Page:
ACS/LA GRAY WHALE CENSUS AND BEHAVIOR PROJECT: 2017-2018: HIGHLIGHTS

Census Project Director/Coordinator: Alisa Schulman-Janiger

Email: janiger@cox.net

   For a more detailed version of this report, and for information about daily sightings, visit: www.acs-la.org

 

Our third highest southbound calf counts and more Pacific white-sided dolphin sightings highlighted our 2017/2018 ACS/LA Gray Whale Census and Behavior Project. This is the 35th consecutive season that the American Cetacean Society's Los Angeles Chapter has sponsored a full season gray whale census project from the Palos Verdes Peninsula. Our cliff-side post is on the patio of the Point Vicente Interpretive Center (PVIC), 138 feet above kelp beds and rocky shoreline, with a seafloor that drops off abruptly nearshore. Citizen scientists - trained volunteers - collect data on gray whales and other cetaceans, including identifications, counts, and behaviors. All participants use binoculars; some also use spotting scopes to confirm/detail sightings. Weather data (visibility, weather conditions, and sea conditions) is recorded at least twice hourly.

 

COVERAGE:

      1 December 2017 - 25 May 2018

       2,098 hours over 176 days, averaging nearly 12 hours/day

       109 volunteers contributed 9,926 effort hours; 23 volunteers have been with us for at least 10 years

         Experienced observers anchor all shifts (observer experience affects whale counts)

         Twelve core volunteers donated over 200 hours each (totaling 34.2% of our effort hours)

         Thirty other volunteers donated 100-199 hours each (totaling 35.2% of our effort hours)

        

GRAY WHALE COUNTS:

     Southbound counts dropped (our ninth highest); northbound counts dropped slightly (our ninth highest).      

         929 southbound (1,256 last season); southbound range: 301-1,902

         1,951 northbound (1,990 last season); northbound range: 521-3,412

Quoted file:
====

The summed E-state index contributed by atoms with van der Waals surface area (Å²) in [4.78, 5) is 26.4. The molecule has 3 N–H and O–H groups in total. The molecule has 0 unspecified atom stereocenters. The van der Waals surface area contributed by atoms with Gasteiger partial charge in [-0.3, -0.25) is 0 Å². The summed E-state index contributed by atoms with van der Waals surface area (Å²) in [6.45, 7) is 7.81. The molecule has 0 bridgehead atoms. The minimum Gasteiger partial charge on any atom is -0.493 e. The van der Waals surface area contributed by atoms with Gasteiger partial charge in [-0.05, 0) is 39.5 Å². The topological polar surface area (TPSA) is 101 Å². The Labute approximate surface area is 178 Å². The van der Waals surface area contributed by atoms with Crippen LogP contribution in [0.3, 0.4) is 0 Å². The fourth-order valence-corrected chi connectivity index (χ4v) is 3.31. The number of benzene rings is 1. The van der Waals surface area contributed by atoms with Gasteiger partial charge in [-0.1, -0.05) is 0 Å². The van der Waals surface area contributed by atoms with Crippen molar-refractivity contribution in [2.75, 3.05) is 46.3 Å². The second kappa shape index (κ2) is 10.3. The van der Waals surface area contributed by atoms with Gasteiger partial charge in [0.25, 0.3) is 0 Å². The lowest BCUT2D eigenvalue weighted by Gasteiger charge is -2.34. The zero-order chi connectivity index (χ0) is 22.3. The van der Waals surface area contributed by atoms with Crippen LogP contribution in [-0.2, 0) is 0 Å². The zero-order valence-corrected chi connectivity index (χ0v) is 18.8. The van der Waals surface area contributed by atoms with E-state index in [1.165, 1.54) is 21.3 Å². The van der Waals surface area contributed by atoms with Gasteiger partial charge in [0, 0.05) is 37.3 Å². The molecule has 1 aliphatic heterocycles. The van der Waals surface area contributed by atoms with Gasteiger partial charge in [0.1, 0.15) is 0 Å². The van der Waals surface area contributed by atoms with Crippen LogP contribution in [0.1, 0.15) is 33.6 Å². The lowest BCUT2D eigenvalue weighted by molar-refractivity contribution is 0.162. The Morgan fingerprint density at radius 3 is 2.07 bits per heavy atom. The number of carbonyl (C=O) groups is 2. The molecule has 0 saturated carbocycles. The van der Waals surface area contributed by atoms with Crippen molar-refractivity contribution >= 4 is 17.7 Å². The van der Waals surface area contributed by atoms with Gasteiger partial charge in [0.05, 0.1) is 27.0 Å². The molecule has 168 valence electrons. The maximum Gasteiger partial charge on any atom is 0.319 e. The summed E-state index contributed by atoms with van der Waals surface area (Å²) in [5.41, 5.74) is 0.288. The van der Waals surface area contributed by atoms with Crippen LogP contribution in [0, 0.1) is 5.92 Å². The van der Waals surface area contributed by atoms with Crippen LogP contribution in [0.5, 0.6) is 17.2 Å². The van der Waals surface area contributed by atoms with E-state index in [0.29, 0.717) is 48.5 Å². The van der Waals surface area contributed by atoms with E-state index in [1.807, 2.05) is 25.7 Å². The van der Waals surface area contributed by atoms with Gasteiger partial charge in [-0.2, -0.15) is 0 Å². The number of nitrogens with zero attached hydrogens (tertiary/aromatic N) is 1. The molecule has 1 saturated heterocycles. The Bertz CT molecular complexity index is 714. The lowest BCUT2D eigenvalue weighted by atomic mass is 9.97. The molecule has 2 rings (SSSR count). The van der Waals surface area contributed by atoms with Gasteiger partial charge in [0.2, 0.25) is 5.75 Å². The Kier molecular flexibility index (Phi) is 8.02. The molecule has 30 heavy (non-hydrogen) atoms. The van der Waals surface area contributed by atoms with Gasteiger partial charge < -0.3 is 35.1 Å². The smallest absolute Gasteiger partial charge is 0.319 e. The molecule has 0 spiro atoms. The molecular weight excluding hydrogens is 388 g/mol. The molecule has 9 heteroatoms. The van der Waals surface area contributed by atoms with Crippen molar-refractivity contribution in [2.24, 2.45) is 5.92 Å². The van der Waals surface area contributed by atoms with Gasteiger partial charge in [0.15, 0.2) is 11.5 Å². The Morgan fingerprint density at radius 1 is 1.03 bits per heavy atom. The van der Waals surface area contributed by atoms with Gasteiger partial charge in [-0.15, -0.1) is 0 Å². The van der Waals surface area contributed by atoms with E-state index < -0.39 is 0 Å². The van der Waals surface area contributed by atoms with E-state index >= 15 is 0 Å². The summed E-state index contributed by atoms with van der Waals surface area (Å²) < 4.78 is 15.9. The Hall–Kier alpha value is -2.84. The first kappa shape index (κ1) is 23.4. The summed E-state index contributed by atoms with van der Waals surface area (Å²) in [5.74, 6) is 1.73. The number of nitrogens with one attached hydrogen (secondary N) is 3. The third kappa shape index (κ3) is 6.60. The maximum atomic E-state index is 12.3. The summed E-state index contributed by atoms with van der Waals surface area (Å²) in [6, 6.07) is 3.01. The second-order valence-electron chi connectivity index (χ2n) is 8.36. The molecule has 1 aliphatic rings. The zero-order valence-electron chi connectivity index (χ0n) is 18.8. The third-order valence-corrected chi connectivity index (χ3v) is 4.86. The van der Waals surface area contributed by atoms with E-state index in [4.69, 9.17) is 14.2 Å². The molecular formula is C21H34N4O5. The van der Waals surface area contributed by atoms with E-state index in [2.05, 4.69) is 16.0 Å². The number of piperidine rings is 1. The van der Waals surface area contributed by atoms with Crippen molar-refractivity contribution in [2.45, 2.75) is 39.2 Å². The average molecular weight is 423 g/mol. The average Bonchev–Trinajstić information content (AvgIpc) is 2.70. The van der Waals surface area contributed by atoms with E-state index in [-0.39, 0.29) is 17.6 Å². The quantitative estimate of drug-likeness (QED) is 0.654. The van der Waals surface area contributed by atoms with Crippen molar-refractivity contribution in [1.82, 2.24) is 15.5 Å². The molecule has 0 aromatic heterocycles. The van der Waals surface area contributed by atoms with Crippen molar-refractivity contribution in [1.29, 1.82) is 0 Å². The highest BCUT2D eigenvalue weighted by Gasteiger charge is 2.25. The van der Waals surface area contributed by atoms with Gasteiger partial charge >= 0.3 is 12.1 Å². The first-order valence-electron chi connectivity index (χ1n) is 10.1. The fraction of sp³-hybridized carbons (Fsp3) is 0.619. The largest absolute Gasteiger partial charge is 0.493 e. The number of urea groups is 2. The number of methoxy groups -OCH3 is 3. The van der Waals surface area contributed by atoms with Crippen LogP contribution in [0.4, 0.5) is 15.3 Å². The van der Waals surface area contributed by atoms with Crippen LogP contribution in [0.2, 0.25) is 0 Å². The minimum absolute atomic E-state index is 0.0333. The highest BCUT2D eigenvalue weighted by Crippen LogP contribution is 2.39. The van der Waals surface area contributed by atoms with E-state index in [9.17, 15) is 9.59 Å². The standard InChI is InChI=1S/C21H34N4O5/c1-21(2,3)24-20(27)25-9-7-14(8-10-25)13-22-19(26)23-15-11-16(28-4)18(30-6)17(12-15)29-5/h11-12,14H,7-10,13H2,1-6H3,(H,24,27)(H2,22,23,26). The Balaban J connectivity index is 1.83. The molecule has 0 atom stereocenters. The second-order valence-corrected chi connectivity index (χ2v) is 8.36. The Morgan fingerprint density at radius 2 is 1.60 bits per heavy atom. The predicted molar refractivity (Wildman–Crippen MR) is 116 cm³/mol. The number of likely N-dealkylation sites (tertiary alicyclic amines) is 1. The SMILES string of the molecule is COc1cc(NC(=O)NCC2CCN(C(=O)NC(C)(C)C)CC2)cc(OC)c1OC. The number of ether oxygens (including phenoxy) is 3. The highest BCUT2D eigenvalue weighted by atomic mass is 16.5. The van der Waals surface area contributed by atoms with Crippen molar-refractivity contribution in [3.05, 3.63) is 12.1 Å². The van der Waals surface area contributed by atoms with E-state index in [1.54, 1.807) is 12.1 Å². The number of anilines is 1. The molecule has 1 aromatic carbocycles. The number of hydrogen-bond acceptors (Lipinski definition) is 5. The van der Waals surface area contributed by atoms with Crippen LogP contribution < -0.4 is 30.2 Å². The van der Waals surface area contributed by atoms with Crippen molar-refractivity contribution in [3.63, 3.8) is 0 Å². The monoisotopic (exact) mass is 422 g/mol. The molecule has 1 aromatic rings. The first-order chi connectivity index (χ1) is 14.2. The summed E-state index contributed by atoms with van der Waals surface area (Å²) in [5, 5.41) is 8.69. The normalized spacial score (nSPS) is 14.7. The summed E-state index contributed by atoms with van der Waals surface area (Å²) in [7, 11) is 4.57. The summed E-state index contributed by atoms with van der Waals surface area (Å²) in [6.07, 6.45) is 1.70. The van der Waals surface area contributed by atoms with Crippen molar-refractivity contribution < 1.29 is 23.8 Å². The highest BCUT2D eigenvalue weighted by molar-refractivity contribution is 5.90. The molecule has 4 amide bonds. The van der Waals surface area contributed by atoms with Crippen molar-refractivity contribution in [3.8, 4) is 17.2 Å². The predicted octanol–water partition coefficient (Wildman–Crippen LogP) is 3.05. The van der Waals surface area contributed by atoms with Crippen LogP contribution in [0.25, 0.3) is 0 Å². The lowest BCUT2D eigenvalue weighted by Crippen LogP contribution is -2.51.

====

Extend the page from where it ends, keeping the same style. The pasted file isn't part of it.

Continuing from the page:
Gray whale counts fluctuate annually

               Variable feeding ground conditions (especially ice coverage) affect migratory timing and corridors

               Fewer foggy days this season; fog compromised visibility during portions of fewer days (59) than last season (69)

               Locally, most southbound grays prefer offshore corridors; many northbound whales shift nearshore

               Wild populations fluctuate annually, as do the number of whales that complete the migration

                   NMFS (National Marine Fisheries Service) estimated the gray whale population at ~26,960 (2015-16)

                   Gray whales were removed from the endangered species list in 1994

 

PEAKS AND TURN-AROUND DATES:

    SOUTHBOUND: ninth highest southbound count; migration started later and ended later

         Peak southbound dates: 42 on 19 January.  Previous southbound peaks: ranged from 15-98

         Peak southbound week:  171 SB grays from 10-16 February (218 last season, 10 days earlier)

    TURN-AROUND (northbound exceeds southbound)

          First date that northbound exceeded southbound: 18 February

          Official turn-around: 23 February (when daily northbound primarily exceeded southbound whales)

          No gap between migration phases; huge overlap (later - and extended - southbound migration)

               We spotted 126 northbound whales during the “southbound migration” phase

               We spotted 99 southbound whales during the “northbound migration” phase

    NORTHBOUND: ninth highest count

           Peak northbound dates: 88 on 17 March, 72 on 18 March (107 and 105 last season)

              Previous northbound peaks: ranged from 20-152               

           Peak northbound weeks:

                Phase A - main migration pulse: 398 grays from 16-22 Mar (510 last season)

              *Phase B - cow/calf migration pulse: usually peaks 4-8 weeks after the main migration pulse

                    *Peak northbound calf week: 27 cow/calf pairs (68 whales) from 20-26 April (60 pairs last season)

 

**PROBABLE ADDITIONAL GRAY WHALES CALVES: 5 southbound calves , 10 northbound calves

 

CALF COUNTS:

      Southbound calves: third highest newborn calf count!

          61 southbound calves (6.6% of southbound migrants), from 29 December-16 February

             Last season we saw 68 newborn calves (5.4% of the southbound migrants)

          Peak southbound calf date: 7 cow/calf pairs on 19 January       

              Record season: 1997-1998, with 106 calves (8.6% of southbound migrants)